“It seems to me that the [communities] that are shrinking, it’s because the parents get their kids a really good education and then when they get educated, they just leave,” Lewis told the Canton Repository. “They give up on Ohio and just go somewhere else.”

We could change that, she said. “I would say in anybody’s community the one thing that needs to be done is that people need to accept each other for who they are…,” Lewis said. “And love each other. We breathe the same air.“

In Warren, a young businessman has another prescription.

Logan Reinard, 29, started a coffee shop in 2017 on the Trumbull County courthouse square. His county lost one of every three jobs since 1997 peak employment.

“There are a lot of reasons why some areas succeed and others don’t,” Reinard told the Warren Tribune Chronicle. “It depends what you’re surrounded by.” 

Reinard said people, especially younger people, don’t want to move into areas that aren’t surrounded by amenities they want.

Areas that have a “mindset of excellence” tend to succeed, he said.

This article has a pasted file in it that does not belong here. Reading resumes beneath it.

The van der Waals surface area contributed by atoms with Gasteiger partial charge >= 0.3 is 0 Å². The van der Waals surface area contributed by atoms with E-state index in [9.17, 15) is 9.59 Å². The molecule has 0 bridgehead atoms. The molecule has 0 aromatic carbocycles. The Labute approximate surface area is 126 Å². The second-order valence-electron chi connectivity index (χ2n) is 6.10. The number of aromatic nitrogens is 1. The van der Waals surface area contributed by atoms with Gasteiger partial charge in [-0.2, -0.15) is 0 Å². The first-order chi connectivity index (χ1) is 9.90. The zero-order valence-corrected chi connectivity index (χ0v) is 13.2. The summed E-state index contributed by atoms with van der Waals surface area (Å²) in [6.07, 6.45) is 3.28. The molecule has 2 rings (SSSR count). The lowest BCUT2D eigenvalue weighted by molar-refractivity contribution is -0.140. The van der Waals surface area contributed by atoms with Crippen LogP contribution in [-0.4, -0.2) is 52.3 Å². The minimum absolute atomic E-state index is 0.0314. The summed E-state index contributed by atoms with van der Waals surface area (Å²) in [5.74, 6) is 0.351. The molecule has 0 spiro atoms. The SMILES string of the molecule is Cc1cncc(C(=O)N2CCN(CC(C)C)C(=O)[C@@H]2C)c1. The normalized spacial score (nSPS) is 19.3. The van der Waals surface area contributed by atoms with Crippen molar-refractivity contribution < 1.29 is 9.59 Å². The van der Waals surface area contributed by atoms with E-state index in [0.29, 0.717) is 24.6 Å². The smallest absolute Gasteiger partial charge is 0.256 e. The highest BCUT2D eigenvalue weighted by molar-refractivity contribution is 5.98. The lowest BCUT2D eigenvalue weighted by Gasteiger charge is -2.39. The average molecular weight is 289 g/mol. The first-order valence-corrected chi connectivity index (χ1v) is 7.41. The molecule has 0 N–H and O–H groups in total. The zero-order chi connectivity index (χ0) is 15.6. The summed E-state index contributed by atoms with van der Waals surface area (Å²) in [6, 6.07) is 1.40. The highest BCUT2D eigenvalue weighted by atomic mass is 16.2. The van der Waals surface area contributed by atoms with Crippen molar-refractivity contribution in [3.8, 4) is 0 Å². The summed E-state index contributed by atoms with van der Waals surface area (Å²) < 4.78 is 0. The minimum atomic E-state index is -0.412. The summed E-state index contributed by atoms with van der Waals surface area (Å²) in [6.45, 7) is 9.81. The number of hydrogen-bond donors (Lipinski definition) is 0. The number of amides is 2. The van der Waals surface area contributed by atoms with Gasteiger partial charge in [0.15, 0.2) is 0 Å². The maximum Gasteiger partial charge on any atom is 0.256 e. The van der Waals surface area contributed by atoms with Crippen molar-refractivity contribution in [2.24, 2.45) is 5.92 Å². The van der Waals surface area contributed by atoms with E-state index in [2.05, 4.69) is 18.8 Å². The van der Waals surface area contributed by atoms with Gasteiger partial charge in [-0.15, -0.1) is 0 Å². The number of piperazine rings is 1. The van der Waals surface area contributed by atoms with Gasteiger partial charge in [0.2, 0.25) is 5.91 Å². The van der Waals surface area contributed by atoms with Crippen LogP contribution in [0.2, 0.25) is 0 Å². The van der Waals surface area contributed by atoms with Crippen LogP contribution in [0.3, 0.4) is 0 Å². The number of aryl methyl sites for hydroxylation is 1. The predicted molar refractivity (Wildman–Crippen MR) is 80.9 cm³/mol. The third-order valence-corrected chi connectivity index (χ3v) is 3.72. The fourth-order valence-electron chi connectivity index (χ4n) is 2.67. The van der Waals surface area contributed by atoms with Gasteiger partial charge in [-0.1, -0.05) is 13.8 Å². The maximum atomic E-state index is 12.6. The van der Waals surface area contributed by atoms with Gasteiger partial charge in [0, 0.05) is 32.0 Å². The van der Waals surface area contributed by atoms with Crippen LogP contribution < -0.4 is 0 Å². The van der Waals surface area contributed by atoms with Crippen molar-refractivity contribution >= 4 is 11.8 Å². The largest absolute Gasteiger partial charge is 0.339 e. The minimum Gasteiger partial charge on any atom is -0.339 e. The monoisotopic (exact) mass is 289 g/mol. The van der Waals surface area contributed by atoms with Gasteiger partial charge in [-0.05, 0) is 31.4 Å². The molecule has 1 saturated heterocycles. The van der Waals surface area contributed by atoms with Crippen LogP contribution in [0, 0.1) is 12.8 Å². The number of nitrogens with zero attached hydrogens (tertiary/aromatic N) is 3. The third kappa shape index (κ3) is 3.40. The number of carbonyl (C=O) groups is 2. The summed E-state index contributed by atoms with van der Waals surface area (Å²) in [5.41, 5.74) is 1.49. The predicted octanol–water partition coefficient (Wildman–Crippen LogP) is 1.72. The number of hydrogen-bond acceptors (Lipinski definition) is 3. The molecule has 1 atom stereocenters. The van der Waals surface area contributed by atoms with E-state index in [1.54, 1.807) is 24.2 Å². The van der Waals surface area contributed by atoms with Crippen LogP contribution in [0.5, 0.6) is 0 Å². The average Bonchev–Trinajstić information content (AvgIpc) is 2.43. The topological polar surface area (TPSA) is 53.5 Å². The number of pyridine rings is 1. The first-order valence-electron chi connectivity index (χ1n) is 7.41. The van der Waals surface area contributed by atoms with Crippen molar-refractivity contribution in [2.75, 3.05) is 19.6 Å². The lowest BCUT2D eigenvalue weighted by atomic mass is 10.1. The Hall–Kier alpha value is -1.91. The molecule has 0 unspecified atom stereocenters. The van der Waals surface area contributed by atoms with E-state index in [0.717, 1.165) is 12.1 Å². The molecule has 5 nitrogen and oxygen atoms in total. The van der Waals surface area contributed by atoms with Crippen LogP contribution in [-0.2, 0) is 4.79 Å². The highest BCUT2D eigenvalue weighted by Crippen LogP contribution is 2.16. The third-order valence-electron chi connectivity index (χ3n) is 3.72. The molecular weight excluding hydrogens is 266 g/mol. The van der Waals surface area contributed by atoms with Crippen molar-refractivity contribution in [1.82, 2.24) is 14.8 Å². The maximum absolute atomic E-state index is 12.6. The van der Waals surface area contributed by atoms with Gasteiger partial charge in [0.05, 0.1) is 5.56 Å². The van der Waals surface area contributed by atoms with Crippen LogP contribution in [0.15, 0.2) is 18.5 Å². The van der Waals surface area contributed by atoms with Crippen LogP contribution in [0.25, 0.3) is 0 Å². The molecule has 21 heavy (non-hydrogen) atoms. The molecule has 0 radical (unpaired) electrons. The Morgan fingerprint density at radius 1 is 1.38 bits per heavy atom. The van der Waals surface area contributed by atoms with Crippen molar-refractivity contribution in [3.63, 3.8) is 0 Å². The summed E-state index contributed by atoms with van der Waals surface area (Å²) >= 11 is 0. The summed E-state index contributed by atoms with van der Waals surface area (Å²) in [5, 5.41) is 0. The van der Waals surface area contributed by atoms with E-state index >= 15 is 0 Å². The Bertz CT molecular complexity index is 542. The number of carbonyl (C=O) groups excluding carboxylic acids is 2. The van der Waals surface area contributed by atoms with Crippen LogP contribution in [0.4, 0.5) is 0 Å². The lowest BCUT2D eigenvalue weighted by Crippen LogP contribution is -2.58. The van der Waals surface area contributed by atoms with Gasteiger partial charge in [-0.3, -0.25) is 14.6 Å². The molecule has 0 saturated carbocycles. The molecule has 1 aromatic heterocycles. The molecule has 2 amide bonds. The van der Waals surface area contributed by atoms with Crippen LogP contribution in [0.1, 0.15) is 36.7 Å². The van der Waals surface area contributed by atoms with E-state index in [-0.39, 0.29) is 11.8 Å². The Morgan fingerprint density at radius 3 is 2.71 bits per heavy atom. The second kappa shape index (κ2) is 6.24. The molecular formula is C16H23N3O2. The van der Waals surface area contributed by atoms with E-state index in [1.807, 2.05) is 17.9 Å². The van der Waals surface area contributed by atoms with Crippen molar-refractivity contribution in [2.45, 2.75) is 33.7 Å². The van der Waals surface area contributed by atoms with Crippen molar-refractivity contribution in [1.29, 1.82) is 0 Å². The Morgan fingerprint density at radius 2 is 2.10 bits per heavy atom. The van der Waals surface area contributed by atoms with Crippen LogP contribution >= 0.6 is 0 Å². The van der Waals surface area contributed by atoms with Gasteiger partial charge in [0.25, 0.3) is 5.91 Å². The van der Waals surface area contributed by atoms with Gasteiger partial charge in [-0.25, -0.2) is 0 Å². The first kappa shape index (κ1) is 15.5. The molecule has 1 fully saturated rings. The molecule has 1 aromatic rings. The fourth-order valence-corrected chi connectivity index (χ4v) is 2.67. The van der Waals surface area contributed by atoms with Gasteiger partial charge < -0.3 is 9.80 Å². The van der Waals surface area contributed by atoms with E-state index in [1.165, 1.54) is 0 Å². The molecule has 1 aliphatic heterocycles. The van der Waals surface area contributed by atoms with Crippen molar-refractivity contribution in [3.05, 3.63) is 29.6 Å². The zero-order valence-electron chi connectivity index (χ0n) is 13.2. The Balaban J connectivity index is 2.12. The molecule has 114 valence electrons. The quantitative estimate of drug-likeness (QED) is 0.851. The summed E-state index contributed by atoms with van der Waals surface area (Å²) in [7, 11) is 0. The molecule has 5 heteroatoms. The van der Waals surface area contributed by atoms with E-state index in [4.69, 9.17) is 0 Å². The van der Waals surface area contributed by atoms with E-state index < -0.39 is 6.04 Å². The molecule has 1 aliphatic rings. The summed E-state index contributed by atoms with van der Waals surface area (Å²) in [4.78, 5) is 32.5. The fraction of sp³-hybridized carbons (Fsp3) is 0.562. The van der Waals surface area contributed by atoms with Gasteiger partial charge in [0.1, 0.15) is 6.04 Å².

Data analysis: Summit County residents have lost $7,000 per year since 1999

Former Akron Beacon Journal investigative journalist and data specialist David Knox, now working independently, compared historic household income data with new 2017 numbers released in September 2018.

He found that one more year offered little relief. Of the 39 counties for which data is available, 41 percent — 16 counties — declined last year.  Among those were many of Ohio’s major urban counties: Cuyahoga (Cleveland), Stark (Canton), Montgomery, Butler and Clark counties (Dayton area), and Trumbull and Mahoning (Youngstown-Warren area).

In Summit County, median household income was $55,419 in 2017. That’s an 11.2 percent drop from 1999.

In real terms, that’s $7,016.58 out of Summit County residents’ pockets each year — more than $500 per month that could have been spent on housing, education, health or supporting local businesses.

In the 1970 Census, Ohio’s median household income was 9 percent above the national number. But the state’s indicators have plummeted since then. In 2017, Ohio’s median household income was 10.5 percent below the national rate.

More than $6,000 out of Ohioans’ pockets year after year has taken a toll.

Only four counties for which this data is available have household incomes higher than they had in 1999.

They are:

  • Delaware, north of Columbus, where suburban sprawl by some of Columbus’ wealthiest has driven rising incomes. Median household income is up 8 percent from 1999 and highest among the reporting counties.